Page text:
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I found this book to be an easy read and so interesting. I was drawn into the story almost immediately and liked the first-person perspective. I thought the author did a great job of helping the reader navigate all the relationships and the scenarios that were explained. I felt that the one character we never really got to tune into was the dad. It might have been intentional, but there were moments when I thought we were getting close, but never quite got there.  I was really impressed with the handling of such hard-core subjects and it definitely got me thinking about all the troubled people in the world and what might be going on in their life that I have no clue about. The biggest con for me was the title. I didn't get it. I love the cover because it expresses her talent and how she went from black and white to feeling alive again. But the title left me scratching my head. Overall I would recommend this book to friends. It was very well written and kept me interested in reading further.
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First and foremost.... I loved it!  

Was it perfect?   No.   But this was what I love most in a book.  I turned the last page, and went "wow" and then wiped my eyes.    I was really sad that the book was over because I was not ready to leave these people and their world.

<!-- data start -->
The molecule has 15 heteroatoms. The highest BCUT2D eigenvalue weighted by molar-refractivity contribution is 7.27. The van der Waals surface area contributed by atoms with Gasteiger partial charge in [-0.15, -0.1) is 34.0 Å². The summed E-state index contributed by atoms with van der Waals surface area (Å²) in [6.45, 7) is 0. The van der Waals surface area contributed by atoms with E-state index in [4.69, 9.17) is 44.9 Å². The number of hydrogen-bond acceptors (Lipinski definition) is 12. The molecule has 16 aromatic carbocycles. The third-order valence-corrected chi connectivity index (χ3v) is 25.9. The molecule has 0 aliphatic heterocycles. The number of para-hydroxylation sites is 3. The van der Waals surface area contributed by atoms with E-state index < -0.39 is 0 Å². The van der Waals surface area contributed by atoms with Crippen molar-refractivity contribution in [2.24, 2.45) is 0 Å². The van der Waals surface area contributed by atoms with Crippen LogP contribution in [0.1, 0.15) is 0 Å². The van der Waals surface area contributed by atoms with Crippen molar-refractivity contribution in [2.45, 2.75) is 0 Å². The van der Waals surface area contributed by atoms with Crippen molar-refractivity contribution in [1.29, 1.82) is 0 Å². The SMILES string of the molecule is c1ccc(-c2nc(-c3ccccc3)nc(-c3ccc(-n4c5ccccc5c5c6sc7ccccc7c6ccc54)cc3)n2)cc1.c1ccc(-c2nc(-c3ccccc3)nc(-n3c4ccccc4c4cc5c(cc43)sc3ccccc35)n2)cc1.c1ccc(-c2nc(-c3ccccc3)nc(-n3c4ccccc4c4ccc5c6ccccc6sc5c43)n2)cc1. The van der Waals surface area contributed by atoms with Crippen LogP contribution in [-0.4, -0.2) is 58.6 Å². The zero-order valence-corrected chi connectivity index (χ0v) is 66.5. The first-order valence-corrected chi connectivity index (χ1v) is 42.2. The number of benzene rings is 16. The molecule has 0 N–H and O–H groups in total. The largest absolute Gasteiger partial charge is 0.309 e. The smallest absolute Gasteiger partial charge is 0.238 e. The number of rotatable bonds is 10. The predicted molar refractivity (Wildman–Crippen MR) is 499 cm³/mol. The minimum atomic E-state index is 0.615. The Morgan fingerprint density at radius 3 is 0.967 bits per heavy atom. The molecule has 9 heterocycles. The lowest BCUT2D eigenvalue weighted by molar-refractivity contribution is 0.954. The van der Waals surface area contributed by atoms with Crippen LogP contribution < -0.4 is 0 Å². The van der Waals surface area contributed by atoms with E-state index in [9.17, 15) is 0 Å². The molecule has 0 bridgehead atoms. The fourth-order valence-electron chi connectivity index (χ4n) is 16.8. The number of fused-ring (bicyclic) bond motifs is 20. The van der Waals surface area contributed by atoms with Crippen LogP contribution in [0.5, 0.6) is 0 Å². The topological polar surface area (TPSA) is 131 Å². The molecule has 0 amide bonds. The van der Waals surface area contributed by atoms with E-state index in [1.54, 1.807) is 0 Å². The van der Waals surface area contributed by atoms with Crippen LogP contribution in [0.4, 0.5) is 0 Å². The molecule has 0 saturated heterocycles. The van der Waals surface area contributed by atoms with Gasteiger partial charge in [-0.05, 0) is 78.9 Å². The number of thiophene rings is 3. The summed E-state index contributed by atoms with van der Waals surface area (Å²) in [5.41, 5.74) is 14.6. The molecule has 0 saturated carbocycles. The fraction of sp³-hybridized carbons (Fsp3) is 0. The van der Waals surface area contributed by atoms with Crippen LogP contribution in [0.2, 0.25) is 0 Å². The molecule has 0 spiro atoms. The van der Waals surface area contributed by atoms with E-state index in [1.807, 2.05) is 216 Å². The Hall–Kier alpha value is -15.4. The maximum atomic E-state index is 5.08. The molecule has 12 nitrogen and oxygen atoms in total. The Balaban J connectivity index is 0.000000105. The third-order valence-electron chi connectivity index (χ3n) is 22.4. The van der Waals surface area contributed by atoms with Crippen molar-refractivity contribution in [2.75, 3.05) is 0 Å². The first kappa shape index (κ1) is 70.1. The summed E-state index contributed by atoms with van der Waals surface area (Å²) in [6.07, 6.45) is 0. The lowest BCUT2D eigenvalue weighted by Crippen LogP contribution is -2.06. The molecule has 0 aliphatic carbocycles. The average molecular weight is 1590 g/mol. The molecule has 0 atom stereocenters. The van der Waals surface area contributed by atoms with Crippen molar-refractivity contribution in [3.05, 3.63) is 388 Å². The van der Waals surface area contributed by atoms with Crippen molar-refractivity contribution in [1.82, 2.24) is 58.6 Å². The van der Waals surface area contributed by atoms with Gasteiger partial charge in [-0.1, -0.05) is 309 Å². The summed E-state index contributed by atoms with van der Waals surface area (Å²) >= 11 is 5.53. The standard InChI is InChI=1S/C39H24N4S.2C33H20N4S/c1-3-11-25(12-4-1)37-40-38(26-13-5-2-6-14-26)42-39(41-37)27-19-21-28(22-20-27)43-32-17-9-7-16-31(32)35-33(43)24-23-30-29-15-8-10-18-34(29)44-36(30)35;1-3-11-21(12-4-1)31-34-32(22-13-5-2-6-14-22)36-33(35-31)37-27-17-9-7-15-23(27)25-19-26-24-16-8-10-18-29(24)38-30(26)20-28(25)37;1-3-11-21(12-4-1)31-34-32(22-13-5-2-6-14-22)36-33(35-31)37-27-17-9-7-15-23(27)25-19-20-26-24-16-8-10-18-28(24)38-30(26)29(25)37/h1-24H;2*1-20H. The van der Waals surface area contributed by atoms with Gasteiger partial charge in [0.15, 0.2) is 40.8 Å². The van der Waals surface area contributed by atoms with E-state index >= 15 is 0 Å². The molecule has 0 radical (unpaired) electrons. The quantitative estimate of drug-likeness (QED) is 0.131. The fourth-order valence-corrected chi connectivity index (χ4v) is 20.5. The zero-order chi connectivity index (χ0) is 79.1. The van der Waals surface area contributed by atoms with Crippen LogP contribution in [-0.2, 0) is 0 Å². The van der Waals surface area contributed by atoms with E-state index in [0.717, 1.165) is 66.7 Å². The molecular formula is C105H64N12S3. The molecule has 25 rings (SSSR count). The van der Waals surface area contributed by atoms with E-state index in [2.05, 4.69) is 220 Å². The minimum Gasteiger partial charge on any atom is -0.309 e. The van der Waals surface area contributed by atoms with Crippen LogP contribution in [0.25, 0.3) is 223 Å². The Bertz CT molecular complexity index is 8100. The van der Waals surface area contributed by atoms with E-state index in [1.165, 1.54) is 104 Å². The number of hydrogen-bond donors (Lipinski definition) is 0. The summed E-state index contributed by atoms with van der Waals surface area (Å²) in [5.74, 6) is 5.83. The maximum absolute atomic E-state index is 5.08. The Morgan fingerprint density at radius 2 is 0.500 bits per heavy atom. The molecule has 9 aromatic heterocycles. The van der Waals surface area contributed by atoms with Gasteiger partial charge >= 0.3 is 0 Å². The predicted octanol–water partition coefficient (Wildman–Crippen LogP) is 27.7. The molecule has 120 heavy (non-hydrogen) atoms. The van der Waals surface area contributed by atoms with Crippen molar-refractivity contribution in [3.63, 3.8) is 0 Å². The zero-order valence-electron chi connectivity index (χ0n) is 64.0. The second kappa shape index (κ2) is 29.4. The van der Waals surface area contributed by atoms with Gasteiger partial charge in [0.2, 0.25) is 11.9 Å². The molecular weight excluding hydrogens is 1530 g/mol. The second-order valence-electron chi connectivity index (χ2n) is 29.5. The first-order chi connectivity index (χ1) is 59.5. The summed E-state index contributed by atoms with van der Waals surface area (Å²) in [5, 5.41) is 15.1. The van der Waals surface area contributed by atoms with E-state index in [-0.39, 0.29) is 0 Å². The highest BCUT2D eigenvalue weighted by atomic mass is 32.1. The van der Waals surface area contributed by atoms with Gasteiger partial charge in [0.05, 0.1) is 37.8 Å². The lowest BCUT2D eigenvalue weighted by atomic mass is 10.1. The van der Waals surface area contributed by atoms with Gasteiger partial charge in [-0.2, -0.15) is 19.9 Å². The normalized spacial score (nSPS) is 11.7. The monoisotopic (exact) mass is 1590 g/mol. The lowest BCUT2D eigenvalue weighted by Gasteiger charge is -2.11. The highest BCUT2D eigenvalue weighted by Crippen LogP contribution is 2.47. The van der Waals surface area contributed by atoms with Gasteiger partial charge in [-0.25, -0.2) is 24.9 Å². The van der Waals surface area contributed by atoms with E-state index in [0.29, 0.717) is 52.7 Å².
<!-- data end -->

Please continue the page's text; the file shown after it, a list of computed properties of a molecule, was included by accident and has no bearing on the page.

I read a LOT of books, but I am not a professional reviewer.   In fact, I get bored easily, and I usually don't love the books other people do (I hated A Man called Ove).    However, I know what I like, and what I like is a book that makes it impossible to put down.   I like a book that sucks me in and gives me the feels - whether it is happy, or sad or angry - I want to FEEL something when I read.   This book gave me that in spades.  

I do want to warn people - this is not for the faint of heart.  It covers some really adult, triggering issues, such as sex trafficking, rape, and abuse.      It also covers family, friendship, love and hope.   It is a story about young adults, but the issues are not YA.   

I will admit that there were a few things I found a little unrealistic but I didn't care.   And the people were prettty black and white - either really good or really bad, which wasnt  true to life.   But if the author somehow finds a way to write a follow up to anyone of these characters stories, I will buy it in a hot second.  

Thank you to the author, the publisher and #netgalley for the ARC which did not impact my review.
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This book was really hard to rate. 

What I didn't like: For one, there should have been trigger warnings at the beginning - this is not a light book nor does it pretend to be. There were a few unnecessarily grotesque words (ie f*g). 

What I liked: I appreciate the tackling of such tough, but real, topics of male mental health, trauma, and trafficking. I thought the depiction of PTSD from the perspective of those supporting the individual was well-done without glamorization. The writing was overall solid, with sufficient tension. Definitely emotional, the symbolism was especially striking.